eDekka LLC had a patent that “teaches someone… a new way of doing things.”
The most litigious “patent troll” of 2014 has been effectively shut down, and will have to pay attorneys’ fees to several defendants.
US District Judge Rodney Gilstrap, who hears more patent cases that any other federal judge, issued an order (PDF) on Thursday saying that the behavior of eDekka LLC qualified as “exceptional,” and that the company should pay the legal fees of various companies it sued.
Gilstrap’s courtroom is, arguably, the most surprising spot in the nation from which a patent troll slap-down might originate. The judge has been criticized by the Electronic Frontier Foundation for making life unnecessarily difficult for patent defendants. He’s also invalidated relatively few patents under Supreme Court precedent set in last year’s Alice Corp. case, even as other federal judges have been tossing out software patents at a steady clip.
And until this order was issued, Gilstrap had never before ordered any patent plaintiff to pay up for filing massive numbers of lawsuits, even after it became the easier to win such awards after the Octane Fitness case.
“The ’674 Patent claims were clearly directed toward unpatentable subject matter, and no reasonable litigant could have reasonably expected success on the merits when defending against the numerous § 101 motions filed in this case,” wrote Gilstrap. “However, rather than acknowledging the inherent weaknesses of the ’674 Patent, eDekka proffered completely untenable arguments to the Court.”
eDekka vaguely assured the judge that its patent claims would “improve the functioning of technology” by reducing the “time to retrieve information.” Pressed for details by the judge during a September hearing, this conversation ensued, memorialized in Gilstrap’s order:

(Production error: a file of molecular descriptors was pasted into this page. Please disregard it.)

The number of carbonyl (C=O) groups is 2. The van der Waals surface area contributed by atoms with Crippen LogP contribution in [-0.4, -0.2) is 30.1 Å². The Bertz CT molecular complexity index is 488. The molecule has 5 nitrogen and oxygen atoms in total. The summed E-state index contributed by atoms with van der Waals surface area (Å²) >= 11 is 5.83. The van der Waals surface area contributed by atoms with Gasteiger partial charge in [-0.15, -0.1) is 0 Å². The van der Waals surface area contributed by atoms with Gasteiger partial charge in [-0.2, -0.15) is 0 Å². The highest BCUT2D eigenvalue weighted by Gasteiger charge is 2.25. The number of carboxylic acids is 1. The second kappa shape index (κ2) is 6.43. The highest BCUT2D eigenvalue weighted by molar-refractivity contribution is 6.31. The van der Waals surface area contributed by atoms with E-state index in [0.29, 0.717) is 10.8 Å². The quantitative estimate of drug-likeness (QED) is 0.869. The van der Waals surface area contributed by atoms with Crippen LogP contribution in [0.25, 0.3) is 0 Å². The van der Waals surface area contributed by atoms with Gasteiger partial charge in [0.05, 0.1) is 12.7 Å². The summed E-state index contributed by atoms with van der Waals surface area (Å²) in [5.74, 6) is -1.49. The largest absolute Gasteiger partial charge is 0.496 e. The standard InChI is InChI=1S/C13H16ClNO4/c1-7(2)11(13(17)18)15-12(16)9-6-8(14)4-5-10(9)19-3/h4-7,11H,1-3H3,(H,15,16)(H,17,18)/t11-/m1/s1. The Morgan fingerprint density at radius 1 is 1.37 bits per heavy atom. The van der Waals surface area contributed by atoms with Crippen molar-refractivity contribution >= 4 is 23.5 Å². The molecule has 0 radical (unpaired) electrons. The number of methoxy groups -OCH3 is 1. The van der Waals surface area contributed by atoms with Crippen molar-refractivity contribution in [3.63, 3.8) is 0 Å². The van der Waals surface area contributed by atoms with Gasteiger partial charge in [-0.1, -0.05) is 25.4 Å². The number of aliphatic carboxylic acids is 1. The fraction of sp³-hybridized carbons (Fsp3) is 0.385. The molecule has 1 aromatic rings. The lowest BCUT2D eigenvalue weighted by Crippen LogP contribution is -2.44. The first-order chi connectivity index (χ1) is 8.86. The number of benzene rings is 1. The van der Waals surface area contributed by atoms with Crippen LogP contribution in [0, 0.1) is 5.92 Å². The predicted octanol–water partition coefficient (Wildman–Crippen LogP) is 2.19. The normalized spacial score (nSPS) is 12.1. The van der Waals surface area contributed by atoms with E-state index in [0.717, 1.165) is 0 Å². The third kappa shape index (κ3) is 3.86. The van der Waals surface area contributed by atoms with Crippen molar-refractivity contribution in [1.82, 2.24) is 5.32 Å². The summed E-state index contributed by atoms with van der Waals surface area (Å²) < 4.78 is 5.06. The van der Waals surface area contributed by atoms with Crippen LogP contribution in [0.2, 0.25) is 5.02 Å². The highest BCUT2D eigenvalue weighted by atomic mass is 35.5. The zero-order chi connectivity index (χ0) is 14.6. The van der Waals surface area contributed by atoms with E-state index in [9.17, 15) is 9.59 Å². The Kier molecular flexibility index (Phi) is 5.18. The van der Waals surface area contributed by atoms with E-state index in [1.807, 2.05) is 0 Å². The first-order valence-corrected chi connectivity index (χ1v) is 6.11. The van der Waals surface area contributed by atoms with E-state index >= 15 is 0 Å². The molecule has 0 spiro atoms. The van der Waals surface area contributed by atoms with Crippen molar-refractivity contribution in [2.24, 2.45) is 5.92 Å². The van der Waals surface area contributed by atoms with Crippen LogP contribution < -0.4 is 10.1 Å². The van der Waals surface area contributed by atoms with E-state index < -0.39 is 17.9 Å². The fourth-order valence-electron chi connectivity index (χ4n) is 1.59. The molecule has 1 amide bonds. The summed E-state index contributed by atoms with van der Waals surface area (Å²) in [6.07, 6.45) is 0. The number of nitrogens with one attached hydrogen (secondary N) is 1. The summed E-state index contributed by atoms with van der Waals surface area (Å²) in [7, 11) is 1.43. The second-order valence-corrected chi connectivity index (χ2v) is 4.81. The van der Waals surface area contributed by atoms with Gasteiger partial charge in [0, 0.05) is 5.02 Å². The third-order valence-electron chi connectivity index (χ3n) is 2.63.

Counsel for eDekka: [It] teaches a person who would program a computer how to program it in a way that uses a better database, and that database improves the functioning of the computer.
The Court: So is the purpose of this patent a teaching tool for computer users?
Counsel for eDekka: Yes, we would agree that it is.
The Court: It’s not simply to store and retrieve information, but it’s to be an
educational process for people that would use it?
Counsel for eDekka: Well, it—it teaches someone skilled in computer programming a new method, a new way of doing things to make a computer store, organize, and retrieve data.
The Court: Well, what I’m asking . . . is the teaching function that you’re alluding to something that you believe is inventive and unconventional?
Counsel for eDekka: Yes, Your Honor, we do.
Gilstrap concluded that there was “absolutely no basis in the claim language to support eDekka’s newfound position that the ’674 Patent was meant to serve as a teaching tool for computer users.” He continues:
The “strikingly similar lawsuits” demonstrate “an aggressive strategy that avoids testing its case on the merits and instead aims for early settlements falling at or below the cost of defense,” wrote Gilstrap. “A finding of exceptionality is something that this Court arrives at reluctantly, lest we unintentionally narrow the public’s access to the courts by chilling future decisions to seek redress for a case in which success is not guaranteed.”
The motion for fees was a consolidated one filed on behalf of several defendants, including shoe company Aldo, Action Envelope & Printing (envelopes.com), Asics, and Cymax Stores USA. The defendants now have two weeks to submit their motions outlining how much they believe they should be paid.